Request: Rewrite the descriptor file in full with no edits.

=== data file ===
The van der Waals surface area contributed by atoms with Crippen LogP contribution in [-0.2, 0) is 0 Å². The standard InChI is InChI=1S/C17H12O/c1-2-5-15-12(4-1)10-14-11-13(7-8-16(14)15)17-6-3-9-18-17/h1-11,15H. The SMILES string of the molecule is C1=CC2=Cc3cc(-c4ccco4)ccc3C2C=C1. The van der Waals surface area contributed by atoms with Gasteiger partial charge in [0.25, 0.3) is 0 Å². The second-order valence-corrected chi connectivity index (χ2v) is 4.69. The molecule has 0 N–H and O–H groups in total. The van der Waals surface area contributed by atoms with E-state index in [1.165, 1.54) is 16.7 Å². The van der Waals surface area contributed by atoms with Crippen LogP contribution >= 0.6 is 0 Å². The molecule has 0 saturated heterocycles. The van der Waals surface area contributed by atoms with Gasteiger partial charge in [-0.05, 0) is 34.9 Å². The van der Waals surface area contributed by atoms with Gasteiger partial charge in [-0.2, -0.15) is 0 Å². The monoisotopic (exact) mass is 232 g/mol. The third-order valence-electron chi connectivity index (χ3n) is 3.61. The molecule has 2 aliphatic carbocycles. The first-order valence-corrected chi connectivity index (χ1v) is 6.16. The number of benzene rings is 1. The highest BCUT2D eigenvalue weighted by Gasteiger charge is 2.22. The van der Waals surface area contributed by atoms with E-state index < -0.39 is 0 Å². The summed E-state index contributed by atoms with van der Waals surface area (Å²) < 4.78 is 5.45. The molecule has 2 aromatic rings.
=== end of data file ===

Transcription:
The van der Waals surface area contributed by atoms with Crippen LogP contribution in [-0.2, 0) is 0 Å². The standard InChI is InChI=1S/C17H12O/c1-2-5-15-12(4-1)10-14-11-13(7-8-16(14)15)17-6-3-9-18-17/h1-11,15H. The SMILES string of the molecule is C1=CC2=Cc3cc(-c4ccco4)ccc3C2C=C1. The van der Waals surface area contributed by atoms with Gasteiger partial charge in [0.25, 0.3) is 0 Å². The second-order valence-corrected chi connectivity index (χ2v) is 4.69. The molecule has 0 N–H and O–H groups in total. The van der Waals surface area contributed by atoms with E-state index in [1.165, 1.54) is 16.7 Å². The van der Waals surface area contributed by atoms with Crippen LogP contribution >= 0.6 is 0 Å². The molecule has 0 saturated heterocycles. The van der Waals surface area contributed by atoms with Gasteiger partial charge in [-0.05, 0) is 34.9 Å². The van der Waals surface area contributed by atoms with Gasteiger partial charge in [-0.2, -0.15) is 0 Å². The monoisotopic (exact) mass is 232 g/mol. The third-order valence-electron chi connectivity index (χ3n) is 3.61. The molecule has 2 aliphatic carbocycles. The first-order valence-corrected chi connectivity index (χ1v) is 6.16. The number of benzene rings is 1. The highest BCUT2D eigenvalue weighted by Gasteiger charge is 2.22. The van der Waals surface area contributed by atoms with E-state index < -0.39 is 0 Å². The summed E-state index contributed by atoms with van der Waals surface area (Å²) < 4.78 is 5.45. The molecule has 2 aromatic rings.